I’m always interested in analysing exactly why I love the landscape of Scotland and in reading other people’s views on this topic. For W. H. Murray it was the unusual combination of water and mountain that made it so enchanting. Murray would no doubt approve of the subject of the photos I have selected from my recent excursions, for they feature one of the more aesthetically pleasing combinations of water and mountain, the Cuillin of Rum.
Scotland is composed almost entirely of distinct and recognisable elements and one of the great pleasures of getting to know the landscape is being able to pick out distant features, letting them bring to mind the occasions of previous visits. The pictures below show the Cuillin of Rum from two different perspectives.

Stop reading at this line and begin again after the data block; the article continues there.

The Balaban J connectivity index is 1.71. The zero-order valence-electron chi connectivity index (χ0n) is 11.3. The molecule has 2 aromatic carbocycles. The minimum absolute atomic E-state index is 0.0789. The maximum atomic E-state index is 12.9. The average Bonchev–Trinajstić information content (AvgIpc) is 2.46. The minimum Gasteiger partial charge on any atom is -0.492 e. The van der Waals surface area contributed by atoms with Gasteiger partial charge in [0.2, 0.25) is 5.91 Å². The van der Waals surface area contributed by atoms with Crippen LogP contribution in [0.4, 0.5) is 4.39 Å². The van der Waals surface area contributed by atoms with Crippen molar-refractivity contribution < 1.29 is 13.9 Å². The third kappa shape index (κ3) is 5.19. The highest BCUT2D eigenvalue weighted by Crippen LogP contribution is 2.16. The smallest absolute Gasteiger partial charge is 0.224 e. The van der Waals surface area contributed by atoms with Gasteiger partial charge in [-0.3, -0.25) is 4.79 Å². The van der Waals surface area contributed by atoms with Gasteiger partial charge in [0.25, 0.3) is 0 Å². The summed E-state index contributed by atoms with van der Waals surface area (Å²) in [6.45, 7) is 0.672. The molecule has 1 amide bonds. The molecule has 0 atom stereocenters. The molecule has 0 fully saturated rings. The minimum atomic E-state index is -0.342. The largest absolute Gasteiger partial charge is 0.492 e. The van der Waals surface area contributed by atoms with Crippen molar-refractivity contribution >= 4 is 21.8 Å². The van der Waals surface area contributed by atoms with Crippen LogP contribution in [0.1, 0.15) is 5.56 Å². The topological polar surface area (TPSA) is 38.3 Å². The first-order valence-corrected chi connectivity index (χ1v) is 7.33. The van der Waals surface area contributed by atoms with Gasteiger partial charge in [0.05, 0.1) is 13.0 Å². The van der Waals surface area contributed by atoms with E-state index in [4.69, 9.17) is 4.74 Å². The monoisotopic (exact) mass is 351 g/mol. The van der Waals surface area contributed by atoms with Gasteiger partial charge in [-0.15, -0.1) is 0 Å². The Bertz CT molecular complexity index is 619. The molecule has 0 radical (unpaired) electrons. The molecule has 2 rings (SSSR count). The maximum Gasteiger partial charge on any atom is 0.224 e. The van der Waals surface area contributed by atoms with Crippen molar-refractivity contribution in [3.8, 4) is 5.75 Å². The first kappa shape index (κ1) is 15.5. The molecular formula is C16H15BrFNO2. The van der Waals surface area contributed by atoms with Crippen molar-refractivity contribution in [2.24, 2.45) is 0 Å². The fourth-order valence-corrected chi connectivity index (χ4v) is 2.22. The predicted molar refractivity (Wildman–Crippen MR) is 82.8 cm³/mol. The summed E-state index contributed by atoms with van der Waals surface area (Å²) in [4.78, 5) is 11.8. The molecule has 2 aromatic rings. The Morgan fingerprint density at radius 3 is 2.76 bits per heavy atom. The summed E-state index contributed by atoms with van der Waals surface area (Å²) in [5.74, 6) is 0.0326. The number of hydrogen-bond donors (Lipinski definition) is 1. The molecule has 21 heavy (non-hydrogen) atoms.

An early morning shot from the Croft Campsite at Arisaig (second visit of the year) taken on the last weekend in September.
And one from the first weekend in October, taken from the the hillside on the southern side of Glen Pean. The view is down Loch Morar with Arisaig being located on the coast beyond the flat area at the western end of the loch. I found it tremendously satisfying when the view prompted me to recall the previous weekend’s sunbathing while crouched on the distinctly autumnal hillside with the roar of the stags ringing in my ears.